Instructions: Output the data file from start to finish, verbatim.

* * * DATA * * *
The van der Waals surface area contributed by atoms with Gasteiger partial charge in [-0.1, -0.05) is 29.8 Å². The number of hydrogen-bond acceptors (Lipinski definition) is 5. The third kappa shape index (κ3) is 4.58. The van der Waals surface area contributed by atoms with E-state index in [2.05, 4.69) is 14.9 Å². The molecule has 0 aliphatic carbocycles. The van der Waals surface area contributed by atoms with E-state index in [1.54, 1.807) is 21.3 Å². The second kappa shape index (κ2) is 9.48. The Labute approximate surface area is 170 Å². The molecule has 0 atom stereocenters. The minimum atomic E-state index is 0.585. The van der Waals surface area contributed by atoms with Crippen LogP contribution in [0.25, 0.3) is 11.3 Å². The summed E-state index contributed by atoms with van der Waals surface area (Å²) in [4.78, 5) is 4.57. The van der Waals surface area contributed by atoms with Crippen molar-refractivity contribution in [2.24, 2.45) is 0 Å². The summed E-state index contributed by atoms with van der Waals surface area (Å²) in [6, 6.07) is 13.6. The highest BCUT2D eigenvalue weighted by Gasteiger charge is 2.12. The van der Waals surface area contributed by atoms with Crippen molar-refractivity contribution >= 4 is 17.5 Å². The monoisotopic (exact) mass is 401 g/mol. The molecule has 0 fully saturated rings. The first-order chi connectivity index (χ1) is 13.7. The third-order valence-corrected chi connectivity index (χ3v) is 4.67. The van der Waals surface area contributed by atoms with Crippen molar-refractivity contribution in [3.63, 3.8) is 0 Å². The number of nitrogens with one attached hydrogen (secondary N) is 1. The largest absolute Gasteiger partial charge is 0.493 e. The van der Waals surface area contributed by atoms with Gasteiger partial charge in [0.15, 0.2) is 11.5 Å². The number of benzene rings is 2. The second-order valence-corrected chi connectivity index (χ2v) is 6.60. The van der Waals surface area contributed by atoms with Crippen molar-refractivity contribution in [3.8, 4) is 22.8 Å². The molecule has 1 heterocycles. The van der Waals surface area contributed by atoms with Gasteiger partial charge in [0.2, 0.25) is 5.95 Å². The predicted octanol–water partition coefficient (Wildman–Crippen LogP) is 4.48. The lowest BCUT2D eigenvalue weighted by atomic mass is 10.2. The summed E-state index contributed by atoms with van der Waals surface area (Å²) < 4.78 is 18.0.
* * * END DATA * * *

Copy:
The van der Waals surface area contributed by atoms with Gasteiger partial charge in [-0.1, -0.05) is 29.8 Å². The number of hydrogen-bond acceptors (Lipinski definition) is 5. The third kappa shape index (κ3) is 4.58. The van der Waals surface area contributed by atoms with E-state index in [2.05, 4.69) is 14.9 Å². The molecule has 0 aliphatic carbocycles. The van der Waals surface area contributed by atoms with E-state index in [1.54, 1.807) is 21.3 Å². The second kappa shape index (κ2) is 9.48. The Labute approximate surface area is 170 Å². The molecule has 0 atom stereocenters. The minimum atomic E-state index is 0.585. The van der Waals surface area contributed by atoms with Crippen LogP contribution in [0.25, 0.3) is 11.3 Å². The summed E-state index contributed by atoms with van der Waals surface area (Å²) in [4.78, 5) is 4.57. The van der Waals surface area contributed by atoms with Crippen molar-refractivity contribution in [2.24, 2.45) is 0 Å². The summed E-state index contributed by atoms with van der Waals surface area (Å²) in [6, 6.07) is 13.6. The highest BCUT2D eigenvalue weighted by Gasteiger charge is 2.12. The van der Waals surface area contributed by atoms with Crippen molar-refractivity contribution >= 4 is 17.5 Å². The monoisotopic (exact) mass is 401 g/mol. The molecule has 0 fully saturated rings. The first-order chi connectivity index (χ1) is 13.7. The third-order valence-corrected chi connectivity index (χ3v) is 4.67. The van der Waals surface area contributed by atoms with Crippen molar-refractivity contribution in [3.63, 3.8) is 0 Å². The number of nitrogens with one attached hydrogen (secondary N) is 1. The largest absolute Gasteiger partial charge is 0.493 e. The van der Waals surface area contributed by atoms with Gasteiger partial charge in [0.15, 0.2) is 11.5 Å². The number of benzene rings is 2. The second-order valence-corrected chi connectivity index (χ2v) is 6.60. The van der Waals surface area contributed by atoms with Crippen molar-refractivity contribution in [3.8, 4) is 22.8 Å². The molecule has 1 heterocycles. The van der Waals surface area contributed by atoms with Gasteiger partial charge in [0.2, 0.25) is 5.95 Å². The predicted octanol–water partition coefficient (Wildman–Crippen LogP) is 4.48. The lowest BCUT2D eigenvalue weighted by atomic mass is 10.2. The summed E-state index contributed by atoms with van der Waals surface area (Å²) < 4.78 is 18.0.